Called to the bar back in Ireland in 1798, O’Connell quickly established himself as one of the leading barristers in the country, intimidating judges with his fierce aggression, and bewildering opposing counsels with his legal dexterity, superb oratory, and ingenious stratagems. In 1813, he acted in a case in Limerick, and outwitted his opposing counsel, Maurice Magrath, to such an extent that a frustrated Magrath kicked him surreptitiously under the box. Enraged, O’Connell grabbed his brief bag and struck Magrath across the face with it.
Afterwards, O’Connell was still not happy, and sent a challenge, and the two men met at 6am the next day to fight a duel. But, on the field, O’Connell allowed for a compromise to be agreed, the men shook hands and the duel was averted. O’Connell’s own second, the man responsible for arranging the details, resigned in protest, and for two years afterwards the whole affair cast a shadow over O’Connell’s character. It was not considered honourable to withdraw from the field of battle without exchanging shots, and rumours circulated that O’Connell was a coward who would never match his verbal aggression with physical force.
By 1815, O’Connell was the acknowledged Catholic champion, and his enemies decided to break his power for ever. A member of Dublin Corporation, John Norcot D’Esterre, was encouraged to challenge O’Connell to a duel, confident that if O’Connell refused he would be labelled a coward and lose the support of the people, and if he accepted he would lose his life. For D’Esterre was a crack shot, and it was said that he could snuff out a candle from 10 paces. The provocation was remarkably mild: O’Connell had dismissed Dublin Corporation as “a beggarly corporation”, but this was nothing more than a deliberate attempt to assassinate O’Connell and his reputation. D’Esterre set-out with a horsewhip to reprimand O’Connell and declaimed loudly that O’Connell was a spiritless coward who would never fight him. Faced with no alternative, O’Connell engaged the services of a second, Major William McNamara, and accepted the challenge.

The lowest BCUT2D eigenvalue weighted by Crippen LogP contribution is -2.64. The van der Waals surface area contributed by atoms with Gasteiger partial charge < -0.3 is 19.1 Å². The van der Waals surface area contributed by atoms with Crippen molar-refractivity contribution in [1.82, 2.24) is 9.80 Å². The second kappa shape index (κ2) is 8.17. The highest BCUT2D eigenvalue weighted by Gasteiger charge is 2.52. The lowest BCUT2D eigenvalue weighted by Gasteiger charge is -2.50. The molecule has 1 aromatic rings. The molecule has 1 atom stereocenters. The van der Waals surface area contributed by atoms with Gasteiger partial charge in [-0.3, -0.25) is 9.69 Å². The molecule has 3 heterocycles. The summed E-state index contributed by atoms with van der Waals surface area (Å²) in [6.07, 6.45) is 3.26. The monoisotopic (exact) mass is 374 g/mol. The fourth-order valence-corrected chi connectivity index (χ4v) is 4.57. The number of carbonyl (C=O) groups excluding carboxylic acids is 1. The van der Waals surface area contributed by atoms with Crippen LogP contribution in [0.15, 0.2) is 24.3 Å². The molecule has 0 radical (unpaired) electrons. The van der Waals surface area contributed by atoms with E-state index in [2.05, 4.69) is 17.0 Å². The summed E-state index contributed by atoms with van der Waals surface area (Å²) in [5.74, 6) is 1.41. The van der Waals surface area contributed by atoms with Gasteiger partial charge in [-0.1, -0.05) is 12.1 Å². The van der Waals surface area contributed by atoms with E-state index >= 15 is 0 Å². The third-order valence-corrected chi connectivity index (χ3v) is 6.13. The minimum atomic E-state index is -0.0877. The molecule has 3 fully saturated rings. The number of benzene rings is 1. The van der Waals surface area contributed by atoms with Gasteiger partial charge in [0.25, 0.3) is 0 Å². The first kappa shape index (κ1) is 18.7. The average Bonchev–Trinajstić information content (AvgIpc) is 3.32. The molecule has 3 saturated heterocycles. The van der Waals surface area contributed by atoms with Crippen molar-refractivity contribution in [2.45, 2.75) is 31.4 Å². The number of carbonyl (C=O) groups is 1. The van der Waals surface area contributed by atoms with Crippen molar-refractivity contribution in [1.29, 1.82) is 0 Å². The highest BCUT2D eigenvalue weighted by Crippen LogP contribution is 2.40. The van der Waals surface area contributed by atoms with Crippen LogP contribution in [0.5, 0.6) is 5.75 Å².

A huge crowd gathered at Bishop’s Court, in Co Kildare, on February 1st to watch the encounter. O’Connell was in high spirits, joking with the crowd and appearing supremely confident. D’Esterre arrived late, and was visibly nervous. McNamara came from a duelling family (his son was also a noted duellist and called his pistols, “Bas gan sagart” – “Death without a priest”) and proceeded to give O’Connell detailed advice. But O’Connell raised his hand and made one request. He begged McNamara not to say another word, until the duel was over. Both men took two loaded pistols and they were placed on the ground. D’Esterre fired first and missed, the bullet entering the ground before O’Connell’s feet. O’Connell aimed low and took his shot. The bullet hit D’Esterre. He bent a little on his right leg, turned round, and fell on his face.
A loud triumphant cry from the crowd echoed across the ground. The surgeons rushed to help D’Esterre but were unable to find the bullet, which passed through the bladder to the lower part of the spine. The injury was fatal and he died two days later.
On the journey back to Dublin O’Connell was despondent. He was a crack shot and had aimed low to avoid killing, but he knew from the way D’Esterre had fallen that the wound was serious. That night there were wild celebrations in Dublin. Word of the result reached Daniel Murray, the soon-to-be Archbishop of Dublin, and he exclaimed in triumph: “Heaven be praised! Ireland is safe!”
THE KILLING OF D’Esterre did not turn O’Connell against duelling, at least not in the short term. He immediately followed it up by insulting the chief secretary, Robert Peel, and went out of his way to fight a duel with him. Twice he was prevented by magistrates (the second time in England), and the duel could not proceed. It was only in 1816 that O’Connell realised he was wrong, following his return to the Catholic faith. He accepted that “the heat of blood”, and “the vanity of a criminal obedience to a more than criminal custom” had blinded his judgment and he made “a vow in heaven” never to fight another duel. In the years ahead, no matter what the provocation, no matter what polite society in England thought, it was a vow which he never broke.
Patrick Geoghegan is the author of King Dan: the rise of Daniel O’Connell, 1775-1829, published by Gill and Macmillan and co-presents Talking History on Newstalk 106-108. He will be speaking on the life of O’Connell to the National Library of Ireland Society on Wednesday, March 11th.